-Patrick Ragains, Minor 7th webzine, listen to the May/June 2017 podcast here.

Reviews of Cory Seznec – Beauty In The Dirt:

Rough diamonds of African-tinged country blues… The title track has Afrobeat-style high guitar riffs, with earthy ngoni interjections played by Seznec (whose banjo picking is equally pert), which somehow seamlessly weave with the southern blues of the song’s main melody. The instrumentals that provide the album’s framework are a laid back mélange of Malian-style blues and rustling percussion. It’s a subtle and fresh type of fusion and one that is further boosted by Seznec’s voice, a dextrous, resonant drawl that brings out the colour of his songs. The New Orleans flavour of the purely country and blues tracks, such as the speed-pop of ‘East Virginia’ or the raunchy, electric ‘Build Me A Weapon’, hold as much appeal as Seznec’s more experimental concoctions. This is more than the sum of its parts.
-Tim Woodall, Songlines, October 2014. Read the 4 star review here.

Mélangez blues, country et musiques africaines et vous obtenez la jolie musique de CORY SEZNEC dont il propose quinze titres sur son CD, issus de plusieurs années de travail avec un ensemble de musiciens qui apportent une diversité rafraîchissante dans un monde blues souvent convenu. La voix de Cory en impose, point d’attention au milieu de l’entrelacs des instruments.
Soul Bag Magazine, Oct-Nov-Dec 2014. Read the 4 star review here.

The musical results are joyous – a loose, jazz, old-time, bluegrass, it, African melange that seems to come from a deep well of the collective unconsciousness, so it feels instantly familiar even on the first listen. It demands repeated listening, not least to take in what’s happening for there are little flourishes and grace notes everywhere. But at its core this is fun, toe-tapping music, equally at home on a summer’s afternoon or blowing the winter blues away.
-Jeremy Searle, R2 Magazine, July/August 2014.

Music that sits somewhere just outside the bluegrass-blues-folk-country-world music time-stream, dipping its toe in all of them, sometimes in the same song, creating whirls and eddies of gloriously natural and earthy traditional music…Beauty In The Dirt is the bastard offspring of a creole-swamp style that Alan Lomax would have loved and which would have graced Robert Crumb’s cartoon archive of American musical origins…You could be excused for not knowing where you are by the time the record finishes, but this is so good and the joins between styles so seamless that it’s best to remember that it’s the journey, not the destination that matters. Excellent.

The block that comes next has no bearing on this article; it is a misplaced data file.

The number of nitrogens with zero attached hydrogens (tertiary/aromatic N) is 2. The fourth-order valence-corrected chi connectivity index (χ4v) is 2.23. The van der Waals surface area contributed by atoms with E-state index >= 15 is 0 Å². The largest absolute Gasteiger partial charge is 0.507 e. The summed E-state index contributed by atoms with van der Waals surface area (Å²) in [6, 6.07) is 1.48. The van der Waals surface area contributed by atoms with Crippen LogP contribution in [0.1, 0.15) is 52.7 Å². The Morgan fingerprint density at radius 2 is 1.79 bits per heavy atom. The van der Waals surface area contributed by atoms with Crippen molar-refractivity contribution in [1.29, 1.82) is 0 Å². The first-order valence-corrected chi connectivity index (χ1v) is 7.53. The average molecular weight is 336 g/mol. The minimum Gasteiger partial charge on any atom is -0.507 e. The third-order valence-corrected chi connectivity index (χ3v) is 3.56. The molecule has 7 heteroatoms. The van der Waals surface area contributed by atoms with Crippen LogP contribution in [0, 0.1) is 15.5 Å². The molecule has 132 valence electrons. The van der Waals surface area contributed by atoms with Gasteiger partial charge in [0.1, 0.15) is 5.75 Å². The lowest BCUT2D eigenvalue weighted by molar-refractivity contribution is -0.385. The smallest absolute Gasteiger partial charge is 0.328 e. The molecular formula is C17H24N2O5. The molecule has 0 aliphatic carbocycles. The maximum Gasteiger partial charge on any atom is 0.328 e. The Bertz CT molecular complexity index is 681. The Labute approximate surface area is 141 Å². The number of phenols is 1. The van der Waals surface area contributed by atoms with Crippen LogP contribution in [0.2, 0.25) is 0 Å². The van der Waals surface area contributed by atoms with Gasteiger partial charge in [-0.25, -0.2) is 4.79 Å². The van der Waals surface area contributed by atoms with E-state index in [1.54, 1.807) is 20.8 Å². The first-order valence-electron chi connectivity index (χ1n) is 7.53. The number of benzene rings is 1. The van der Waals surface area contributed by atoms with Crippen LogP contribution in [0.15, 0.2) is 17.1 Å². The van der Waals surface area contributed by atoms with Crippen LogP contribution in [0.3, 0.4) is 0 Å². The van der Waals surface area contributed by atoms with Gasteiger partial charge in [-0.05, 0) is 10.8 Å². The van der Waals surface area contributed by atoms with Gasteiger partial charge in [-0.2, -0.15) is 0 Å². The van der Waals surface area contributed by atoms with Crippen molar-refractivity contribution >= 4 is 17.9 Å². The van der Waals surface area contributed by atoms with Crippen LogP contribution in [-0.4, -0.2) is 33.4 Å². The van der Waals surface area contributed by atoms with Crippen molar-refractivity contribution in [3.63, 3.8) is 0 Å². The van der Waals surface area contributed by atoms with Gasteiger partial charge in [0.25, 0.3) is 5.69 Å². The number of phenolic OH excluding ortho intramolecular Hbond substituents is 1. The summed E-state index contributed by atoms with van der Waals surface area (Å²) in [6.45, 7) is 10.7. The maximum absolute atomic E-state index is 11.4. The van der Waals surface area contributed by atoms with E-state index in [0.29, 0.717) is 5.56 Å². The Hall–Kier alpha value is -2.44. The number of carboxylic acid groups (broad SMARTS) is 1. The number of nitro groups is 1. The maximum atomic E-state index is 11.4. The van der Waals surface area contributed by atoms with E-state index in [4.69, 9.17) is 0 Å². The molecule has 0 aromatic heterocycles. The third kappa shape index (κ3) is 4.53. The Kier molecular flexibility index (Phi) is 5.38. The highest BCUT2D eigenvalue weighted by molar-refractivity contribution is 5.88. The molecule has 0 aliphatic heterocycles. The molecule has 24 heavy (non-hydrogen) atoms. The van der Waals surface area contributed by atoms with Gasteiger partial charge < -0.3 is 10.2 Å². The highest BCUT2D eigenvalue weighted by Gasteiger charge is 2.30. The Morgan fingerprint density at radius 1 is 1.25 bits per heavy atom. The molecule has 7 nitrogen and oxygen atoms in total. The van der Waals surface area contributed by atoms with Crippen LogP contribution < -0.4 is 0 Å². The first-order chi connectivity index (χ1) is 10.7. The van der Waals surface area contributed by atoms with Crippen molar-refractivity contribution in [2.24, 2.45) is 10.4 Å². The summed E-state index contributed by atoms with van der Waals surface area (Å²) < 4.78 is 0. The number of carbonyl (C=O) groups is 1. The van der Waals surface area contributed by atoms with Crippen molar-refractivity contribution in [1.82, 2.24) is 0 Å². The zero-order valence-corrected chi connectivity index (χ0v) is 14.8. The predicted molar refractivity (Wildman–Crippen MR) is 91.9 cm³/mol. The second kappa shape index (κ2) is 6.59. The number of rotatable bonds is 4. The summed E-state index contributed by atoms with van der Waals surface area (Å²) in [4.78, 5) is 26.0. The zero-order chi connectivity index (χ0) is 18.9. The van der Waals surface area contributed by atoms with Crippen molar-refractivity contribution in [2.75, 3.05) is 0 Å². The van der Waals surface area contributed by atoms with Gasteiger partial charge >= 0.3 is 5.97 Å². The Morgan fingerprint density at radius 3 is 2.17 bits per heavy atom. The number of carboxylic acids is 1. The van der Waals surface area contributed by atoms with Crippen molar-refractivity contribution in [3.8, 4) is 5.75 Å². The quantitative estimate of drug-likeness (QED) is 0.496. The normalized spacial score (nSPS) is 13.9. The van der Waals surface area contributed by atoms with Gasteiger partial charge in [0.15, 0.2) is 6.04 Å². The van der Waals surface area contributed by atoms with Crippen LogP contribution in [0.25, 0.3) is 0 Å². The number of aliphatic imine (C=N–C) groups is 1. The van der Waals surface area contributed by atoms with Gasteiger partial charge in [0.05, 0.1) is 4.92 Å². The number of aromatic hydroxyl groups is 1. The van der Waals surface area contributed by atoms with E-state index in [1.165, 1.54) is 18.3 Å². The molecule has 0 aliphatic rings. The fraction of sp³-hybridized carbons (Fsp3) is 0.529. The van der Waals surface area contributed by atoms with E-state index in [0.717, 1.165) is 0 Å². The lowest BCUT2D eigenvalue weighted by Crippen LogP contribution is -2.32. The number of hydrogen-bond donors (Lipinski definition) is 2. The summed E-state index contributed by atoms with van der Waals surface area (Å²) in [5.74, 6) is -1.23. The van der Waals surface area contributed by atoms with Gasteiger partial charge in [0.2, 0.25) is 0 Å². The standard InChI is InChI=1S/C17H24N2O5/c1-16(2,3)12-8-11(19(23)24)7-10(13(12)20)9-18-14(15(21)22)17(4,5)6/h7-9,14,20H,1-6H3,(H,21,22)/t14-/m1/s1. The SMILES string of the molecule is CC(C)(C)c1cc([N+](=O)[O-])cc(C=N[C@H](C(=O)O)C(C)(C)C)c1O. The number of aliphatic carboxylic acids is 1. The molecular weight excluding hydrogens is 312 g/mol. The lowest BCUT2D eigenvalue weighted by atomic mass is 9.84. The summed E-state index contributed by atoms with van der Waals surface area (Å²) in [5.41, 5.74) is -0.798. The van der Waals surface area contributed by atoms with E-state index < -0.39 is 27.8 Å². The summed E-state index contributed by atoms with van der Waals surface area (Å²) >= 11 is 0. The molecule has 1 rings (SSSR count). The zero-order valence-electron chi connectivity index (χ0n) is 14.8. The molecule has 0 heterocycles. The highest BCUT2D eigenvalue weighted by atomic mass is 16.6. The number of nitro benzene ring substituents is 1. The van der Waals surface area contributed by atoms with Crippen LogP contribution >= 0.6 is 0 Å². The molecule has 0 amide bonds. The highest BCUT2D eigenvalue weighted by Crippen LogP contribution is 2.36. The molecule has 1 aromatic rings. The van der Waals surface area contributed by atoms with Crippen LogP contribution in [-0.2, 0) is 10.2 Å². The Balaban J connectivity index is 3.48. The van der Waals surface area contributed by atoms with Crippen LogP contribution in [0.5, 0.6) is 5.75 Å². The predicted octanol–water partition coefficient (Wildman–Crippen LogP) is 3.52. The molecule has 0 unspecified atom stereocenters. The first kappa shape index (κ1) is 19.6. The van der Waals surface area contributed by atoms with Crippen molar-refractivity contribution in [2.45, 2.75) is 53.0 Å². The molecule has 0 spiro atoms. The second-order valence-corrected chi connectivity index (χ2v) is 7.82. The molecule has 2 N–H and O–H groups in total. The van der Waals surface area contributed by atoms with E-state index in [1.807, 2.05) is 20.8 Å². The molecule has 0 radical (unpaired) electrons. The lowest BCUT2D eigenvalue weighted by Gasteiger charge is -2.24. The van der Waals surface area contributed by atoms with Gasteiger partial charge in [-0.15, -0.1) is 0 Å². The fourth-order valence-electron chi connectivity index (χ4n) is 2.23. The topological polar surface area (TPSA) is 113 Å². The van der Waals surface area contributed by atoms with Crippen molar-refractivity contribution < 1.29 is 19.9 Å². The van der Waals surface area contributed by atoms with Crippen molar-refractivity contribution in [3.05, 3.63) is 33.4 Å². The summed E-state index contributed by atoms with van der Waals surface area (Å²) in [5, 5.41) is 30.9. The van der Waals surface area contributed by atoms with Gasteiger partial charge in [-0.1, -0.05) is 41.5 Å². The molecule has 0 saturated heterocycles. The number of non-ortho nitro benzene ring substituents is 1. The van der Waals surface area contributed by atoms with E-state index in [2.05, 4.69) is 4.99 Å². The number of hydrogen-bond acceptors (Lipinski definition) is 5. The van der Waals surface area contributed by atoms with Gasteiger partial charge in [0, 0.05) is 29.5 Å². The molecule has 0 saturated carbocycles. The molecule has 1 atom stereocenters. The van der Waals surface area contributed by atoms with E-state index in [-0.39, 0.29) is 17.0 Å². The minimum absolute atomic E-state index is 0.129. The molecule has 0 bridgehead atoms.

-Paul Woodgate,, May 20, 2014. Read the full review here.

These are new songs drawn from deep wells, incorporating styles, themes (and occasional floating lyrics) from familiar American folk song sources and casting them into something fresh and distinctive as, for example, in the beautiful combination of banjo and calabash on East Virginia or the Appalachian ngoni deployed on Crab On The Line. Gospel, jazz, blues, early country and (not least) a terrific melodic pop sensibility are all evident at various points on this album’s path, while the recurring short Malian and Congolese-influenced acoustic guitar instrumentals Southern Bound (I-IV) provide welcome signposts and rests for the intrepid sonic traveller.
Happily, all this cross-continental cross-referencing is executed without ever sounding like a square peg being bashed into a round hole. This isn’t some worthy-but-dull project album, but rather the work of a virtuoso musician and gifted songsmith doing what comes naturally. While Ry Cooder comparisons are the most apposite, there’s also something in the joyous lightness of touch here that evokes American Beauty-era Grateful Dead at their most beatific, while anyone who bought Martin Simpson’s Vagrant Stanzas will find much to appreciate here too.
-Steve Hunt, fRoots , June/July 2014. Read the full review here.